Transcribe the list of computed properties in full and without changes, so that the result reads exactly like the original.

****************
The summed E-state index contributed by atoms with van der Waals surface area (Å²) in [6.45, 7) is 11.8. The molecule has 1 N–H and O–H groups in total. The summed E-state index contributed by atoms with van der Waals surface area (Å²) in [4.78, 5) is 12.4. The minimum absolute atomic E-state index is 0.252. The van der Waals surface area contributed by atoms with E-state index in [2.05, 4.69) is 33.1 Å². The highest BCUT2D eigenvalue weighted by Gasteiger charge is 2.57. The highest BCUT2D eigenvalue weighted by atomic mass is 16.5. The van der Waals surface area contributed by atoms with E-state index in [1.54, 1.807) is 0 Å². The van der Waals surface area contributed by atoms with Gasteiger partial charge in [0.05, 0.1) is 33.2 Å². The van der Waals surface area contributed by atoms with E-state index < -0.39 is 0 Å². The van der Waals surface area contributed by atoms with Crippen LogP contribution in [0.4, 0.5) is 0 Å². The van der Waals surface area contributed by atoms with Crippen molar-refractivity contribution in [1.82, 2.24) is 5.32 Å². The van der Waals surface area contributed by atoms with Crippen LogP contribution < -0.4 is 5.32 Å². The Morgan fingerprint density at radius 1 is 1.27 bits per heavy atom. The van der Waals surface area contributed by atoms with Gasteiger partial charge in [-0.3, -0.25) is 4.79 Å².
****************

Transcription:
The summed E-state index contributed by atoms with van der Waals surface area (Å²) in [6.45, 7) is 11.8. The molecule has 1 N–H and O–H groups in total. The summed E-state index contributed by atoms with van der Waals surface area (Å²) in [4.78, 5) is 12.4. The minimum absolute atomic E-state index is 0.252. The van der Waals surface area contributed by atoms with E-state index in [2.05, 4.69) is 33.1 Å². The highest BCUT2D eigenvalue weighted by Gasteiger charge is 2.57. The highest BCUT2D eigenvalue weighted by atomic mass is 16.5. The van der Waals surface area contributed by atoms with E-state index in [1.54, 1.807) is 0 Å². The van der Waals surface area contributed by atoms with Gasteiger partial charge in [0.05, 0.1) is 33.2 Å². The van der Waals surface area contributed by atoms with E-state index < -0.39 is 0 Å². The van der Waals surface area contributed by atoms with Crippen LogP contribution in [0.4, 0.5) is 0 Å². The van der Waals surface area contributed by atoms with Crippen molar-refractivity contribution in [1.82, 2.24) is 5.32 Å². The van der Waals surface area contributed by atoms with Crippen LogP contribution < -0.4 is 5.32 Å². The Morgan fingerprint density at radius 1 is 1.27 bits per heavy atom. The van der Waals surface area contributed by atoms with Gasteiger partial charge in [-0.3, -0.25) is 4.79 Å².